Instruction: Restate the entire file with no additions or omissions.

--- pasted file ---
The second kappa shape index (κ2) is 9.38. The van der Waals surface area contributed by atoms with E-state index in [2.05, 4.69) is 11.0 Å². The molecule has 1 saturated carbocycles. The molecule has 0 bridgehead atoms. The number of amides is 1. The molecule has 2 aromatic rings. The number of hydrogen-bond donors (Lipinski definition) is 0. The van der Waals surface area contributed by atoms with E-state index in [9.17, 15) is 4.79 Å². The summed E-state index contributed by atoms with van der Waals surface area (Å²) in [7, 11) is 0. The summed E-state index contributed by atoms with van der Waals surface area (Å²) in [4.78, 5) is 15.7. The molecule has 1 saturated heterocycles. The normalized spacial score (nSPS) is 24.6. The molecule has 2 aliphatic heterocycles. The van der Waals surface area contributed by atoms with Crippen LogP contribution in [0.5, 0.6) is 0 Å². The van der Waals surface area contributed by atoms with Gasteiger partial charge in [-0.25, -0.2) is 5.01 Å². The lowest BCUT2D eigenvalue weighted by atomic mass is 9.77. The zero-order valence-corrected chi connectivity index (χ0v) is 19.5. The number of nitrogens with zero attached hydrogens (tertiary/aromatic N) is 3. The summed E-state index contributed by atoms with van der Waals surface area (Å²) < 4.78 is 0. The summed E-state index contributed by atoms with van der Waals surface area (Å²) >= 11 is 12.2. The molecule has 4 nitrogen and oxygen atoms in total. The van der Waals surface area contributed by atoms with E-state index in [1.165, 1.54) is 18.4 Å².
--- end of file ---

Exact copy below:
The second kappa shape index (κ2) is 9.38. The van der Waals surface area contributed by atoms with E-state index in [2.05, 4.69) is 11.0 Å². The molecule has 1 saturated carbocycles. The molecule has 0 bridgehead atoms. The number of amides is 1. The molecule has 2 aromatic rings. The number of hydrogen-bond donors (Lipinski definition) is 0. The van der Waals surface area contributed by atoms with E-state index in [9.17, 15) is 4.79 Å². The summed E-state index contributed by atoms with van der Waals surface area (Å²) in [7, 11) is 0. The summed E-state index contributed by atoms with van der Waals surface area (Å²) in [4.78, 5) is 15.7. The molecule has 1 saturated heterocycles. The normalized spacial score (nSPS) is 24.6. The molecule has 2 aliphatic heterocycles. The van der Waals surface area contributed by atoms with Crippen LogP contribution in [0.5, 0.6) is 0 Å². The van der Waals surface area contributed by atoms with Gasteiger partial charge in [-0.25, -0.2) is 5.01 Å². The lowest BCUT2D eigenvalue weighted by atomic mass is 9.77. The zero-order valence-corrected chi connectivity index (χ0v) is 19.5. The number of nitrogens with zero attached hydrogens (tertiary/aromatic N) is 3. The summed E-state index contributed by atoms with van der Waals surface area (Å²) < 4.78 is 0. The summed E-state index contributed by atoms with van der Waals surface area (Å²) >= 11 is 12.2. The molecule has 4 nitrogen and oxygen atoms in total. The van der Waals surface area contributed by atoms with E-state index in [1.165, 1.54) is 18.4 Å².